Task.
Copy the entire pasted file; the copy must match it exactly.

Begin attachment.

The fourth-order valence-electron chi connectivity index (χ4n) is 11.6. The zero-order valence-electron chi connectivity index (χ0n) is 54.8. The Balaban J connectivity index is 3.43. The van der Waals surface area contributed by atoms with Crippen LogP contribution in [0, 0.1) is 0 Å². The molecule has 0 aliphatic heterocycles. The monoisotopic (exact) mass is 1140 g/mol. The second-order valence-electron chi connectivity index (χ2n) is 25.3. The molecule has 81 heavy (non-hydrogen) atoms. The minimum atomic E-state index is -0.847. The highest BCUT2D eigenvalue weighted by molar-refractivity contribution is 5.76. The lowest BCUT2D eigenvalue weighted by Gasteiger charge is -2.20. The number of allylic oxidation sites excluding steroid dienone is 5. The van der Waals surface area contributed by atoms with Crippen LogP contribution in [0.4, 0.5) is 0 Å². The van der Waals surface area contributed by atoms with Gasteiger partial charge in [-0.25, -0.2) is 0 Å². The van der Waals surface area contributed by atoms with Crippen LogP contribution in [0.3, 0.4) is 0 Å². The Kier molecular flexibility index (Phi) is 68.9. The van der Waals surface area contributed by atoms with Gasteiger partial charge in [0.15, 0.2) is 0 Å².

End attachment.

The fourth-order valence-electron chi connectivity index (χ4n) is 11.6. The zero-order valence-electron chi connectivity index (χ0n) is 54.8. The Balaban J connectivity index is 3.43. The van der Waals surface area contributed by atoms with Crippen LogP contribution in [0, 0.1) is 0 Å². The molecule has 0 aliphatic heterocycles. The monoisotopic (exact) mass is 1140 g/mol. The second-order valence-electron chi connectivity index (χ2n) is 25.3. The molecule has 81 heavy (non-hydrogen) atoms. The minimum atomic E-state index is -0.847. The highest BCUT2D eigenvalue weighted by molar-refractivity contribution is 5.76. The lowest BCUT2D eigenvalue weighted by Gasteiger charge is -2.20. The number of allylic oxidation sites excluding steroid dienone is 5. The van der Waals surface area contributed by atoms with Crippen LogP contribution in [0.4, 0.5) is 0 Å². The van der Waals surface area contributed by atoms with Gasteiger partial charge in [-0.25, -0.2) is 0 Å². The van der Waals surface area contributed by atoms with Crippen LogP contribution in [0.3, 0.4) is 0 Å². The Kier molecular flexibility index (Phi) is 68.9. The van der Waals surface area contributed by atoms with Gasteiger partial charge in [0.15, 0.2) is 0 Å².